Dementia is an umbrella term for a wide range of symptoms caused by progressive disease causing irreversible damage to and death of brain cells. Being placed in the "older peoples and mental health teams" is unhelpful. I have (several times) asked our local NHS trust and LA to set up a dedicated dementia team including a Young Onset Dementia team. I also question why there are no neurologists or dementia trained psychologists in local teams rather than old age psychiatrists. Would this help us? I have found that being under mental health has in the past implied the chance of recovery and for CHC purposes the need for my husband to be breaking up the house or a danger to himself or others before they will consider him as having a "health need"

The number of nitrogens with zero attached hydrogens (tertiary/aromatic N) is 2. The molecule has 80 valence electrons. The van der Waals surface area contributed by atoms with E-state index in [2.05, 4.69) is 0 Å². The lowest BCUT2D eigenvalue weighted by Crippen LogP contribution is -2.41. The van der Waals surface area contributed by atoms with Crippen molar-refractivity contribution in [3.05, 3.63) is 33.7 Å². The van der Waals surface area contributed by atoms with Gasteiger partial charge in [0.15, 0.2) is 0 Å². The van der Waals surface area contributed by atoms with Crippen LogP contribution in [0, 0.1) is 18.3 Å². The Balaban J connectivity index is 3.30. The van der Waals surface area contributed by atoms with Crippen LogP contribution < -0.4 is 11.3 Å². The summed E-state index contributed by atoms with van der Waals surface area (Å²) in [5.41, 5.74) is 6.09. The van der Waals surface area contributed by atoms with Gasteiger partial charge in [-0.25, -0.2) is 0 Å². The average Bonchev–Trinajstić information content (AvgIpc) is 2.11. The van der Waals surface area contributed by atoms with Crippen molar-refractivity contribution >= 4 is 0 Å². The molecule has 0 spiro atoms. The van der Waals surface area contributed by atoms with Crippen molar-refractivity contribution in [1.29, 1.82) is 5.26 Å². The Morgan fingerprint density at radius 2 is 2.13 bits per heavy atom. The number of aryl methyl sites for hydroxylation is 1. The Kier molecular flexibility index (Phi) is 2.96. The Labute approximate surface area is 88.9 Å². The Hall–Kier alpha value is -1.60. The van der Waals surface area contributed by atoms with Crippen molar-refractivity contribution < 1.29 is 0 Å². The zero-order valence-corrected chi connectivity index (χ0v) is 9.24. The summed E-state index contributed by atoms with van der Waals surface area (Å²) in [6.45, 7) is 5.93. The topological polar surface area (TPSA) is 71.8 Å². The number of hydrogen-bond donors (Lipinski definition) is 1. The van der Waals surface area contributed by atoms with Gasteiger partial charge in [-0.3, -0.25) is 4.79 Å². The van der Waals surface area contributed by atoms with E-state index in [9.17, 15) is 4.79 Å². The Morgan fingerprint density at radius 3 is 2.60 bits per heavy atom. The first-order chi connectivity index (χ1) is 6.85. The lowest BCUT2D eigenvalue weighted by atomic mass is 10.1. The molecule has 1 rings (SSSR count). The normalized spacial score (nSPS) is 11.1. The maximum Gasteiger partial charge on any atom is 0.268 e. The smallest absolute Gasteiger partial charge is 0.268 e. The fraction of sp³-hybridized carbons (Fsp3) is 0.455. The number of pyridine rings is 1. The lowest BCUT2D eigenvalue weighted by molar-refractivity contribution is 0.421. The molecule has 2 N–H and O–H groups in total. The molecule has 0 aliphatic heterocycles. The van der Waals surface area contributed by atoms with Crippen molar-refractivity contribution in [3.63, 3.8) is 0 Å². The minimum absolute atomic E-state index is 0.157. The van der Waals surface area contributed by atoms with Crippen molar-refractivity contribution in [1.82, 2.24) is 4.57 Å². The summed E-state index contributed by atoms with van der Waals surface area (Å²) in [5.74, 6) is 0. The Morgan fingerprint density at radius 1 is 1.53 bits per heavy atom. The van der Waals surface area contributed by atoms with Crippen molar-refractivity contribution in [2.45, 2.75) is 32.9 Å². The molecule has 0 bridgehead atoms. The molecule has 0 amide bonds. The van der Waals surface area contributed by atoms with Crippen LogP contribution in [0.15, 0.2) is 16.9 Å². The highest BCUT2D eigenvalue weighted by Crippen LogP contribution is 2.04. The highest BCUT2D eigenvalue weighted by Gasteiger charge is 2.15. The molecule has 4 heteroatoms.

I, too, feel very aggrieved about the lack of care for those suffering with Dementia.

Why? Because my mother was diagnosed almost a decade ago with this terrible illness, and it has been heart breaking seeing the decline in her physical and mental states, especially over the last four or so years. A decline to the point where she is incontinent and doesn't know when she needs the help of her carers. It is also very difficult getting her to eat and drink, let alone taking her medications.

I am her nominated carer, but am severely physically disabled myself and have always said that I couldn't cope when she got to this stage. A daughter might be in a different position to a son, but unfortunately, mum only ever had boys! However, even as her memory gets worse, and she resorts to punching me at times, and talking absolute rubbish but expecting an answer, there is no way I will consent to her being placed in a care home, as I wouldn't get to see her at all then.